“Physical therapy is the way to address tendon disorders associated with that area,” Dr. Concoff said. “If we let our butt muscles get weak enough, you can get this trochanteric pain. But you can also get low back pain, knee pain, etc. It’s critically important to keep muscle strength through the buttocks, which should be the largest muscle in the body. And yet, we tend to lose our buttocks with aging. If we don’t maintain adequate buttock strength, we tend to use different muscle activation patterns, which can cause overwork of certain parts of the body and cause pain.”

In his second talk, “Battling Chronic Tendinosis,” Dr. Concoff will describe the pathophysiological findings in chronic tendinosis and review the evidence for current approaches to treating tendinosis.

“Chronic tendinosis is a real problem, because like osteoarthritis, it’s one of the conditions for which we don’t have clarity for optimal treatment,” he said. “There’s a lot of controversy surrounding the treatment of chronic tendinosis right now.”

Physical therapy remains the mainstay of treatment, and Dr. Concoff will share specific rehab protocols to treat chronic tendon problems.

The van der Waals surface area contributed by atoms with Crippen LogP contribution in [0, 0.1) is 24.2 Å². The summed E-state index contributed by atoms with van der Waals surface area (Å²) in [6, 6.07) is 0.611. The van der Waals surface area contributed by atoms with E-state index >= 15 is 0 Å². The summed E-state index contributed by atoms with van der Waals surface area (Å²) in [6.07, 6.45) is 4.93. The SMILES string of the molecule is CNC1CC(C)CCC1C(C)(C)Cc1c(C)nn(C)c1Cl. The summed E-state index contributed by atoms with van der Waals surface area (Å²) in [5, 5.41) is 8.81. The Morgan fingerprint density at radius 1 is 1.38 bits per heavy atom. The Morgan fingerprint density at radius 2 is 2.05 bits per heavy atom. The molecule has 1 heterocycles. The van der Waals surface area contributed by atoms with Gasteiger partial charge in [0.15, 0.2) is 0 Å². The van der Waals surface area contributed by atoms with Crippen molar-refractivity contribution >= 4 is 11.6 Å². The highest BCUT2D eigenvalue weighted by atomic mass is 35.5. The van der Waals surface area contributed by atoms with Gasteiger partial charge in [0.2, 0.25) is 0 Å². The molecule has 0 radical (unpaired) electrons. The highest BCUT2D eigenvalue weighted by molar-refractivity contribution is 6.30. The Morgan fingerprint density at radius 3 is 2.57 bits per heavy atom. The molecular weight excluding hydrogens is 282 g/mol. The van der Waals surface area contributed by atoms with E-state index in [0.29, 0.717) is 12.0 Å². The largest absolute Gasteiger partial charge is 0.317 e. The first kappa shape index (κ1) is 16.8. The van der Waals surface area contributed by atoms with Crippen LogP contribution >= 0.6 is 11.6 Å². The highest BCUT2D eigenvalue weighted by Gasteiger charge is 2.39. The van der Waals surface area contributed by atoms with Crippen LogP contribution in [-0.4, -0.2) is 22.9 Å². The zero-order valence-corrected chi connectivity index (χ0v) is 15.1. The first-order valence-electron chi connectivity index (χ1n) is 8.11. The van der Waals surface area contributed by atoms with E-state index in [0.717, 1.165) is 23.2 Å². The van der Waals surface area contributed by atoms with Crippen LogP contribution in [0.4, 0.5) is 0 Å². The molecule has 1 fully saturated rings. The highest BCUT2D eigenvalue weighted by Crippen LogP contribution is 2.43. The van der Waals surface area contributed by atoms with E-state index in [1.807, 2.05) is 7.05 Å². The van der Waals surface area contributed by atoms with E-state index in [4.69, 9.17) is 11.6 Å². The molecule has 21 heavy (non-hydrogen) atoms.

“Beyond physical therapy, when people fail the optimal physical therapy protocol, there are other things that have been advocated,” he said. “Platelet-rich plasma (PRP) injections have been advocated. There are stem cell treatments that have been advocated. Both have shown promise in small studies, but they were poorly controlled, biased studies, so they’re incredibly controversial. Some people see these ’orthobiologic‘ injection options as the holy grail of treatment for musculoskeletal disorders. and some believe they are a complete sham or scam.”

Dr. Concoff will review the evidence for PRP and stem cell treatments, but he said the profession still needs well-designed, multi-centered clinical trials to resolve whether these treatments work at all, and if so, what is the best protocol for preparing and delivering these medications.

And while he will also review other available treatments, including percutaneous ultrasound-guided needle tenotomy, the real key to chronic tendinopathy, he said, is finding the underlying cause.

“For example, with the patellar tendon at the knee, maybe the foot alignment is out of position and that’s causing a torque or a twisting action on the tendon, which is poorly tolerated,” Dr. Concoff said. “Tendons can be irritated by forces from above or below. Patients walk into an exam room complaining of knee pain, but the problem may be coming from their foot or their hip. If you just focus on the knee with localized procedures, it might provide short-term benefit, but you won’t solve the problem if you don’t identify the underlying biomechanical factors that are putting stress on that tendon. We really need to do comprehensive biomechanical assessments to look at what’s it’s happening.”

The session will also include a talk by Karin Silbernagel, PT, ATC, PhD, Assistant Professor in the College of Health Sciences at the University of Delaware, Newark, DE, who will present “Prevention of Overuse Injuries in the Lower Extremity.” Dr. Silbernagel will review the principles of graduated conditioning and discuss strength, endurance, and flexibility training, especially for older patients.